The neighbors who live above you will have a baby. Sometimes when you lie on the carpet at night with the lights off, you will hear the way the father talks to her when she’s crying, some kind of baby gibberish he believes she can understand. You will know it’s real words that will soothe her. Real actions: a light touch on her ear, a hand spread over her belly, a gentle two-fingered squeeze of her baby biceps. You will hear instead the father’s video games over her cries, the ring of his phone, his heavy feet moving away from her. When he does pick her up, you will be sure it’s only to place her into the plastic playpen. You will hear its jingling tunes and imagine its glowing orbs above her young and wandering eyes and think, Jesus, why is he not holding her? In his hands? Holding on is key.
One night you will stop in at a corner gas station. The woman at the counter will ask you what you need, and you’ll point to a pack of cigarettes, your late stepfather’s brand. You won’t wait until you get home to open the pack, because you want to smell something other than what you remember of her. When you get home, you’ll pull out one cigarette and throw the rest in the garbage. It will be winter. You will sit in the backyard under darkness and snow-heavy branches and smoke fast until your throat is raw, until the ember is so far down it’s burning your knuckles. You will think of nothing but the old couple across the yard, how sometimes at night you’ll see them through the window playing board games by candlelight, one hand free to move the pieces, one hand holding the other’s across the table. You will want this for the rest of your life.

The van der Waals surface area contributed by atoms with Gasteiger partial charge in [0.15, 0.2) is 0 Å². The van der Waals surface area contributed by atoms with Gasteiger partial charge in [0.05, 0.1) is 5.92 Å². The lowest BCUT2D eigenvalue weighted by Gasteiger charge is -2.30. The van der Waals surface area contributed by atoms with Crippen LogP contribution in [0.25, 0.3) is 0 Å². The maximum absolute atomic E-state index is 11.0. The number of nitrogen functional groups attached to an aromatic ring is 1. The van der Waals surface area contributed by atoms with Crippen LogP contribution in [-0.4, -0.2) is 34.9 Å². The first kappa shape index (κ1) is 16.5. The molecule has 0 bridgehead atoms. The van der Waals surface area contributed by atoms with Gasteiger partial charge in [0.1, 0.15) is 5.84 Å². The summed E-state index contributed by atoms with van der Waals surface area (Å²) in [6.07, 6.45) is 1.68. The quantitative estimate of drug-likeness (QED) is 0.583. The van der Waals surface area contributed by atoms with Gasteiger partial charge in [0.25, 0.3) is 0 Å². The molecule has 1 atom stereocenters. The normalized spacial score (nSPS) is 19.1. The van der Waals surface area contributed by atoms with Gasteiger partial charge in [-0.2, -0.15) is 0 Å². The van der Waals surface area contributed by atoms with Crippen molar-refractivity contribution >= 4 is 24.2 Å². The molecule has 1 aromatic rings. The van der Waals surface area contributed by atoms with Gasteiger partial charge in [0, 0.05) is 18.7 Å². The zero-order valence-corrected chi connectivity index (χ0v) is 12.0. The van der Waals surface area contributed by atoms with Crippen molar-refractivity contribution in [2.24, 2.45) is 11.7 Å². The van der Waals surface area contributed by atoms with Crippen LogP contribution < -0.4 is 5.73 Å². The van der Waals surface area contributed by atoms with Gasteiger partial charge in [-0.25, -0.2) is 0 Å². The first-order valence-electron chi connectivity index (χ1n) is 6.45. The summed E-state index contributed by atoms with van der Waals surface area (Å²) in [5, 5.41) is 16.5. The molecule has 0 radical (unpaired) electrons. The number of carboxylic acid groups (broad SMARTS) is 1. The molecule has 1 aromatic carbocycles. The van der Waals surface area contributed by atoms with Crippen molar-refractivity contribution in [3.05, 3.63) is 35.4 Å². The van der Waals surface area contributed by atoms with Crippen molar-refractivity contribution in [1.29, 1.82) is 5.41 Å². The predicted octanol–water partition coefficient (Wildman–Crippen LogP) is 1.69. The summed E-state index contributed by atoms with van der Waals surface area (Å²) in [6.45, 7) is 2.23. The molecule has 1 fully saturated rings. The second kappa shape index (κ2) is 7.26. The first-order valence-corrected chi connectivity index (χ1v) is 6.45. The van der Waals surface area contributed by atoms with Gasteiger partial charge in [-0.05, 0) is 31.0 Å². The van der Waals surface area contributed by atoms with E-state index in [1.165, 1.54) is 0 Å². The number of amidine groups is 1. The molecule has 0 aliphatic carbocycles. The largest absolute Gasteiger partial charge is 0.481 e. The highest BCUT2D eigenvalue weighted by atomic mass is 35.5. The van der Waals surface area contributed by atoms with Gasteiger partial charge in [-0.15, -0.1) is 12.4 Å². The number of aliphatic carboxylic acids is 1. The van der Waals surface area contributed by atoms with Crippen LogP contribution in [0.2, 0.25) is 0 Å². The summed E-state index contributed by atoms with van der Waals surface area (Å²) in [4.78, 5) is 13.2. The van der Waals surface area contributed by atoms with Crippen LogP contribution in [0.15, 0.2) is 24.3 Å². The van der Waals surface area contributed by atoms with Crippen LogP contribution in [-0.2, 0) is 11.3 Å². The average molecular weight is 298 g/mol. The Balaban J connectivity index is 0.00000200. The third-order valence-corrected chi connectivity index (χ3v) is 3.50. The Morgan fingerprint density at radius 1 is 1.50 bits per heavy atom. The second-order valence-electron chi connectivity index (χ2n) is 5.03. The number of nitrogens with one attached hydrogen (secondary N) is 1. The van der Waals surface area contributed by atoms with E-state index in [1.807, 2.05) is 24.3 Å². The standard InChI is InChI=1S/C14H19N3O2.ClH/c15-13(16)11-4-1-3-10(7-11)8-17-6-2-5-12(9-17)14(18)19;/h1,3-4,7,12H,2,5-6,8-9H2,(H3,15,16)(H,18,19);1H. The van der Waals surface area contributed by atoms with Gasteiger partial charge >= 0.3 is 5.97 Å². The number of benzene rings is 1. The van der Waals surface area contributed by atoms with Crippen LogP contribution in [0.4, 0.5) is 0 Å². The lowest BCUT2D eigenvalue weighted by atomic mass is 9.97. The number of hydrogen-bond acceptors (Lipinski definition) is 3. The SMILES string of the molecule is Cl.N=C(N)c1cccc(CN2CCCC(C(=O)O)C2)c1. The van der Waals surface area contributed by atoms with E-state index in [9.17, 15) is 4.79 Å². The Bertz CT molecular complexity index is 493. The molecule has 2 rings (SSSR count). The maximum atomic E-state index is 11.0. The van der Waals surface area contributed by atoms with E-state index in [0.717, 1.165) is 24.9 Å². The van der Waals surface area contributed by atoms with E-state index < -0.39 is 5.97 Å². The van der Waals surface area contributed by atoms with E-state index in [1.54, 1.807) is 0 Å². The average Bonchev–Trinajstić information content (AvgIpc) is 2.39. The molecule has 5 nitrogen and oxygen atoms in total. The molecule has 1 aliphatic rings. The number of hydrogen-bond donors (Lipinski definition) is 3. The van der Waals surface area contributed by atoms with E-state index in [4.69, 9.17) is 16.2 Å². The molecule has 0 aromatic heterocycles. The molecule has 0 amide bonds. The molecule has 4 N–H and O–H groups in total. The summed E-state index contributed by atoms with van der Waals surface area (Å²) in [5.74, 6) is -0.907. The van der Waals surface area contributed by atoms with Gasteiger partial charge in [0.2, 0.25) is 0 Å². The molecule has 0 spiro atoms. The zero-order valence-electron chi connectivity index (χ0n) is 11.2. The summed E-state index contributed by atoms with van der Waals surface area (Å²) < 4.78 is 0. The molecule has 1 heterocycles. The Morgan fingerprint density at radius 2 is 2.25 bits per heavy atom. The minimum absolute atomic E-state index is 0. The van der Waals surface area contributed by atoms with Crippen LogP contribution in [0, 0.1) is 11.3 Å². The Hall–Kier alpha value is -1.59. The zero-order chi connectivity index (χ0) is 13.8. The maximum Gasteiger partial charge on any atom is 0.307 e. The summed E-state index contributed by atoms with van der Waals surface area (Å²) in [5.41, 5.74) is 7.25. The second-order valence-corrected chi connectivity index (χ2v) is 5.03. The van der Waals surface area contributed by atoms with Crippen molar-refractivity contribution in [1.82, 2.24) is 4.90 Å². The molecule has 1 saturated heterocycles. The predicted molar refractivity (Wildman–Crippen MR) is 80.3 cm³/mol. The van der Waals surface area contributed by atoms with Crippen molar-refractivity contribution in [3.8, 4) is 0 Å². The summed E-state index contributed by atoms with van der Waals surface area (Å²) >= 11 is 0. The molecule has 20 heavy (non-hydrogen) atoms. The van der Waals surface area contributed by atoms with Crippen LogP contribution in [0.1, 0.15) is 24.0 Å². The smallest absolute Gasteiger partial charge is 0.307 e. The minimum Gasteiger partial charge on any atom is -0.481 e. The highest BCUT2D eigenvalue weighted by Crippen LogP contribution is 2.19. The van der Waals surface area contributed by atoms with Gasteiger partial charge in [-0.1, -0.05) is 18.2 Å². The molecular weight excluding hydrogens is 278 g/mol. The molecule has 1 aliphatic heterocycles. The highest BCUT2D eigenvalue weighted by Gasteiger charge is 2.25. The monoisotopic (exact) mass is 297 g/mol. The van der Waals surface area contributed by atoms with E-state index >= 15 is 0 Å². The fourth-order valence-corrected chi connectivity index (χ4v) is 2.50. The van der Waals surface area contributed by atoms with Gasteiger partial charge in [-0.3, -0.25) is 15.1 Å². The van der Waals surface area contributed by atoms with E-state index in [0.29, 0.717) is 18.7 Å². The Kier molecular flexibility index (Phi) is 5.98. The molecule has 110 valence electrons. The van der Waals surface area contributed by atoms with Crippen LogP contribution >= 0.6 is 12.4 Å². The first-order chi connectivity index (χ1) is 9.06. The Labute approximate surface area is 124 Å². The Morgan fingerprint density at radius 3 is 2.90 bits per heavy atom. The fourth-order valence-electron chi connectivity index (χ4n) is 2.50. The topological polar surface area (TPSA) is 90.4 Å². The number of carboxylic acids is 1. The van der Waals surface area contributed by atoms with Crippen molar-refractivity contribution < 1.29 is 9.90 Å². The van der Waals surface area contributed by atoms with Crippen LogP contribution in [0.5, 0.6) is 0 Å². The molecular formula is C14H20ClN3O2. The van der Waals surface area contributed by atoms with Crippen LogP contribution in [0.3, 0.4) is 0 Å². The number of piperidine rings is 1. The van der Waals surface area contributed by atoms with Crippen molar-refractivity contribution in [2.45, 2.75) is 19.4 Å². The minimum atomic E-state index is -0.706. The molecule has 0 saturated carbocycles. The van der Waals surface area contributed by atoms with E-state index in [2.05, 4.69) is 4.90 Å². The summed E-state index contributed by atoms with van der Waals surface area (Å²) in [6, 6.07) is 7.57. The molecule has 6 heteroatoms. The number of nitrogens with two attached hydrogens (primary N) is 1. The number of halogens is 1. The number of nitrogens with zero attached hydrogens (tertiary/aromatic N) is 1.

At first you will masturbate in the bathroom at work when it’s late and nobody’s around. You will turn the lights off and run the faucet. You will come to the sound of rushing water and fantasies about women you will never know. When you get braver — or maybe when you’ve lost all hope — you will masturbate in your office during the workday. Your door doesn’t have a lock in this building full of women. You will hear female voices and laughter through the door. One woman in the office is especially tall, and when she wears heels, she shakes the whole floor with her steps. She is blond and tan and curvy and has a son. You will try to jerk off to her because she is nothing like your ex. The thought of her child, the pictures you’ve seen of him on her desk, will make you stop pumping and put your head down so you can cry into your hands.